Starlight silvered the surface of Lake Hattah, the fondue pots bubbled on the candlelit table at the water’s edge and a meteor arced across the sky to oohs from the dinner guests. Half an hour later, as we started on the rota grutza, a raspberry sago dessert, a satellite slowly curved from across the sky above the lake.
“You can’t get that in a restaurant” said host Graeme Clarke with pride, as he had personally turned on the celestial cabaret.
Mr Clarke and his wife, Gabriela, organise walking tours of desert, alps and coast in the south-eastern corner of Australia - with gourmet meals. There is something quite luxurious about camping out, canoeing along shaded creeks or wading in alpine streams, and, at the end of the day, sipping cool wine by the fire, knowing that you will neither have to prepare the delicious meal that is to come, nor wash the dishes after it.
Graeme Clarke met Gabriela Hucke seven years ago when they were both on a Bill King tour in Central Australia. After they married, they decided that the ideal career for them was their favourite hobby - travel.
They have been operating for two seasons, taking people on three-day treks to the Great Ocean Road, the Grampians and Wilson’s Promontory (about $225 a head); four-day walks in the Croajingolong, Hattah-Kulkyne or Wonnangatta national parks (about $295); a nine-day coast-to-Kosciusko trek ($595); an 11-day tour of national parks and vineyards in South Australia (that one is $795) and, each winter, a 12-day walk in parts of France, Germany and Switzerland ($845 after you pay to get to and from Frankfurt). The Clarkes say they limit the number of people on each tour to 10 so they can concentrate on the quality of the food.
A group of us went with them to Hattah-Kulkyne in the far north-west of Victoria, a 50,000 hectare park of red dirt and mallee scrub surrounding a shimmering necklace of 20 lakes linked by Stillwater creeks. We arrived at sunset, put up our tents at the edge of a lake and watched the stars as the Clarkes prepared a dinner of parsnip and orange curried soup, veal casserole with boiled potatoes and coleslaw, and a rich Italian dessert, tiramisu, made of sponge fingers and yoghurt, laced with cognac.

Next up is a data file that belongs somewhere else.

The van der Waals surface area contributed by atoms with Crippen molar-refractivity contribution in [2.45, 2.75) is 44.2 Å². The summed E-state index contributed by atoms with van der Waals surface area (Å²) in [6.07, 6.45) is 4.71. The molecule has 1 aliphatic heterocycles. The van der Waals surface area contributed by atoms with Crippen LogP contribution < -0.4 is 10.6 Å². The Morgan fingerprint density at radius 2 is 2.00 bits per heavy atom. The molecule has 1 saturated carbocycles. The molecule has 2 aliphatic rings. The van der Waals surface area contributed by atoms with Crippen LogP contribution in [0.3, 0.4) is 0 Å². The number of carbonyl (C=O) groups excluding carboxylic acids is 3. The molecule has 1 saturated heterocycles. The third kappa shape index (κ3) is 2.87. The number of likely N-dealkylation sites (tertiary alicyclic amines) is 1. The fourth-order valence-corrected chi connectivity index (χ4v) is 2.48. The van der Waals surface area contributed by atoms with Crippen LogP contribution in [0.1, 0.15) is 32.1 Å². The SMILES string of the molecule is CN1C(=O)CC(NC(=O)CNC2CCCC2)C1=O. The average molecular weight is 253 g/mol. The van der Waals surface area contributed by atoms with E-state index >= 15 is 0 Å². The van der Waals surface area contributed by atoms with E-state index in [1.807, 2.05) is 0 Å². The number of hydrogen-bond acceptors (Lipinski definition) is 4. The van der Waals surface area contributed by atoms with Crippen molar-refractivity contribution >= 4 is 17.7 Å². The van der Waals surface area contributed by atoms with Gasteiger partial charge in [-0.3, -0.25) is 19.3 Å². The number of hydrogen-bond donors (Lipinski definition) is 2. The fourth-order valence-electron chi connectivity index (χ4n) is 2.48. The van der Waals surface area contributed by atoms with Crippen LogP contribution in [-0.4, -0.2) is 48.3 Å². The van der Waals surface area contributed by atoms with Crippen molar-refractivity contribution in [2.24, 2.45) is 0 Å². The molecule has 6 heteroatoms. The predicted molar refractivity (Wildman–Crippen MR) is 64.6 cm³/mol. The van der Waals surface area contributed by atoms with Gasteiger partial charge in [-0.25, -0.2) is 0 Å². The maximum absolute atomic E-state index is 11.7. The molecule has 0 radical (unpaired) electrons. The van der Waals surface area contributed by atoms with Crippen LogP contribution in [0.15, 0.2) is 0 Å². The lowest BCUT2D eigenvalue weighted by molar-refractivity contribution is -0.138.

Hattah-Kulkyne is one of the 200 biosphere reserves around the world, selected to form a network of samples of major types of ecosystem. They are for research, education, training and monitoring. Victoria’s other two such reserves are Croajingolong and Wilson’s Promontory.
At Hattah-Kulkyne, if you are too young, too old or too fat to go walking, you can drive through the national park, seeing red kangaroos, pelicans, sundry breeds of duck, large goannas and the odd tortoise and the vehicle track appears to do little damage.
When we set out next morning on foot, each of us had a day pack, with a bottle of lemon drink from a recipe devised by Gabriela’s grandmother, one muesli bar and one apple. “That” I thought, “will not be a stunning lunch”. But, at midday, out of their larger packs, the Clarkes produced a delicious light meal of fleisch salat, curried chicken, saffron rice and wholemeal bread.
The meals of the ensuing two days included beef and chicken fondue with a selection of four dips, including mango; there were hors d’oeuvres, edam, tomato and basil leaf; mushroom terrine with almonds, cheese, egg and cream; quiches; cheese and bacon pie; meatloaf and crisp salads.
It was hot but there were few mosquitoes and few flies. Baffling. And although there were about 40 people camped beside Lake Hattah whilst we were there, there was not a cigarette packet or sweet wrapper to be seen! Inexplicable!
Kookaburras and other cacophonous creatures did insist on blasting us out of our bunks at dawn, but by third day we began to find them appealing.
These tours are for healthy people of all ages who are reasonably fit, say the Clarkes. But even fat, aging journalists can wheeze their way through them without too much pain. Bring your own sleeping bag, torch, sun hat, bathers, parka and pillow.